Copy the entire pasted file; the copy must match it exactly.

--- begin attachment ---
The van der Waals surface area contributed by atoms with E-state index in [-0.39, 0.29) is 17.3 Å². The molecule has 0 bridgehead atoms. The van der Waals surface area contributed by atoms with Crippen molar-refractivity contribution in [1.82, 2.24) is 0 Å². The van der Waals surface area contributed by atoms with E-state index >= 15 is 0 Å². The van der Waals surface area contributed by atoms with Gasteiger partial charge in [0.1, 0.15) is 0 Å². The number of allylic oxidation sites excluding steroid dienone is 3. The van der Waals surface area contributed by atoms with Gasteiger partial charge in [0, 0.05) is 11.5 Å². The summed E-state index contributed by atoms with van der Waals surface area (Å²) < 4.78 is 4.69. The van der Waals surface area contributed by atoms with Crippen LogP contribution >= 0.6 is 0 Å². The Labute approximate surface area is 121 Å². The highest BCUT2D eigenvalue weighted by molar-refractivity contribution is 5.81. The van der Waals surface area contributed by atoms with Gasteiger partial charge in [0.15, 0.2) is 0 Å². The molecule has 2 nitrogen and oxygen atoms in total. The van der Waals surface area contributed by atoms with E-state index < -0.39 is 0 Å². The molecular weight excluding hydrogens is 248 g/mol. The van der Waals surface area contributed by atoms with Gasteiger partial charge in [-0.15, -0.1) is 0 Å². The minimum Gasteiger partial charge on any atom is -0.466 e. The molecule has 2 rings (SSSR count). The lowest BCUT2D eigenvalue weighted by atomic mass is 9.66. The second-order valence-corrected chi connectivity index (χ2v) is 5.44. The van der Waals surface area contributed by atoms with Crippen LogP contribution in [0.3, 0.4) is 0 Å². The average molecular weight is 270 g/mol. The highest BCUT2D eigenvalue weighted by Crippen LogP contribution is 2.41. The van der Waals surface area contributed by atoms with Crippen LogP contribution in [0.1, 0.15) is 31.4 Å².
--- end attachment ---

The van der Waals surface area contributed by atoms with E-state index in [-0.39, 0.29) is 17.3 Å². The molecule has 0 bridgehead atoms. The van der Waals surface area contributed by atoms with Crippen molar-refractivity contribution in [1.82, 2.24) is 0 Å². The van der Waals surface area contributed by atoms with E-state index >= 15 is 0 Å². The van der Waals surface area contributed by atoms with Gasteiger partial charge in [0.1, 0.15) is 0 Å². The number of allylic oxidation sites excluding steroid dienone is 3. The van der Waals surface area contributed by atoms with Gasteiger partial charge in [0, 0.05) is 11.5 Å². The summed E-state index contributed by atoms with van der Waals surface area (Å²) < 4.78 is 4.69. The van der Waals surface area contributed by atoms with Crippen LogP contribution >= 0.6 is 0 Å². The Labute approximate surface area is 121 Å². The highest BCUT2D eigenvalue weighted by molar-refractivity contribution is 5.81. The van der Waals surface area contributed by atoms with Gasteiger partial charge in [0.15, 0.2) is 0 Å². The molecule has 2 nitrogen and oxygen atoms in total. The van der Waals surface area contributed by atoms with E-state index < -0.39 is 0 Å². The molecular weight excluding hydrogens is 248 g/mol. The van der Waals surface area contributed by atoms with Gasteiger partial charge in [-0.15, -0.1) is 0 Å². The minimum Gasteiger partial charge on any atom is -0.466 e. The molecule has 2 rings (SSSR count). The lowest BCUT2D eigenvalue weighted by atomic mass is 9.66. The second-order valence-corrected chi connectivity index (χ2v) is 5.44. The van der Waals surface area contributed by atoms with Crippen LogP contribution in [0.3, 0.4) is 0 Å². The average molecular weight is 270 g/mol. The highest BCUT2D eigenvalue weighted by Crippen LogP contribution is 2.41. The van der Waals surface area contributed by atoms with Crippen LogP contribution in [0.1, 0.15) is 31.4 Å².